When it comes to TV talent shows, I’ll admit I’m something of a snob.
Perhaps that’s because the majority of them are shown on “the other side” – something of a taboo in the Stocks household when I was a youngster.
Barring the odd episode of Morse, the main commercial channel was pretty much off limits.
Of a Saturday teatime you most certainly could beat a bit of Bully – give me Anneka Rice in her Treasure Hunt jumpsuit any day.
It’s a prejudice I’ve carried with me into adulthood and one which puts me somewhat at loggerheads with My Good Wife who loves a good talent show.
Every year she’s glued to the X-Factor while I skulk around, moaning about the latest Beatles classic being murdered by a pop wannabe.
Britain’s Got Talent is another favourite of hers – to the point she’s been sneaking in the episodes she’s missed using the catch-up telly button.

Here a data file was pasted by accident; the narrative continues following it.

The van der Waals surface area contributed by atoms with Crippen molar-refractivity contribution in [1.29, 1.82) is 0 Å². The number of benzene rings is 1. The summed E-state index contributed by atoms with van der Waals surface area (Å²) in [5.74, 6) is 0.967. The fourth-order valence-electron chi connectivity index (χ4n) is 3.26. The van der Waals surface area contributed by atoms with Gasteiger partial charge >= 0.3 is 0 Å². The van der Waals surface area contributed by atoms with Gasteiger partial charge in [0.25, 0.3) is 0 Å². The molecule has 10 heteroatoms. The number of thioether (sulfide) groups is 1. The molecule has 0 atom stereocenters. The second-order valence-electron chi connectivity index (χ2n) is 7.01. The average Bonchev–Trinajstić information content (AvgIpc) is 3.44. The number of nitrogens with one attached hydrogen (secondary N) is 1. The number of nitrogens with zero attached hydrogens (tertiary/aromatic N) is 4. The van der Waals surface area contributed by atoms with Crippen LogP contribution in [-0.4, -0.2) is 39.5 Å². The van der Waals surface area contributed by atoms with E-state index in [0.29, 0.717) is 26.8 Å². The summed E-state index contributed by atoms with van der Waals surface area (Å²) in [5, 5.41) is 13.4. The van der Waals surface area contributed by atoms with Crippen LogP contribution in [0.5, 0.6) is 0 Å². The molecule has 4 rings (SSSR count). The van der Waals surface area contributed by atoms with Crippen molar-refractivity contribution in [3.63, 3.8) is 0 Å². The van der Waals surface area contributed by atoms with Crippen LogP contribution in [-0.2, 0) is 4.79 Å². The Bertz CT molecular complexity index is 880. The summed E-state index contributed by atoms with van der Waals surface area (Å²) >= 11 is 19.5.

In my normal pompous way I’ve been doing my best to avoid the whole palaver.
“Talent... pah!” I normally sneer, before disappearing to find alternative amusement.
But last week I found myself with no escape.
With work to be done and twins asleep upstairs, I was forced to take up office in the lounge.
Slumped in my decrepit ( but oh so comfortable) armchair with the laptop I thought I could cocoon myself from the televised tomfoolery.
How wrong I was.
No matter how hard I tried to keep my mind on work, I couldn’t help but be drawn to the car crash happening on the TV screen.
I’ll not for a moment admit that anything I saw constituted pure, raw talent, but I was enthralled by the bizarre circus of it all.
Disobedient dog acts (and one which looked as if it was about to keel over and head to the great kennel in the sky), a pensioner unable to remember either his cue or his words on national telly, a keyboard playing fifty-something (half way between Liberace and Les Dawson) and a Thai woman whose only talent appeared to be the ability to change clothes.
And these are the people who passed the auditions!
Yes, so the impressionist appeared to be OK (although I can only assume most of the people he was “doing” appeared on “the other side” as I haven’t a clue who they were) and the usual, predictable stream of cherubic young singers were irritatingly competent.
But they really weren’t much fun.
I’m only interested when things go wrong. So, ditch the pretence.
Rename the show Britain’s Got Eccentrics and maybe then I’ll be a true convert.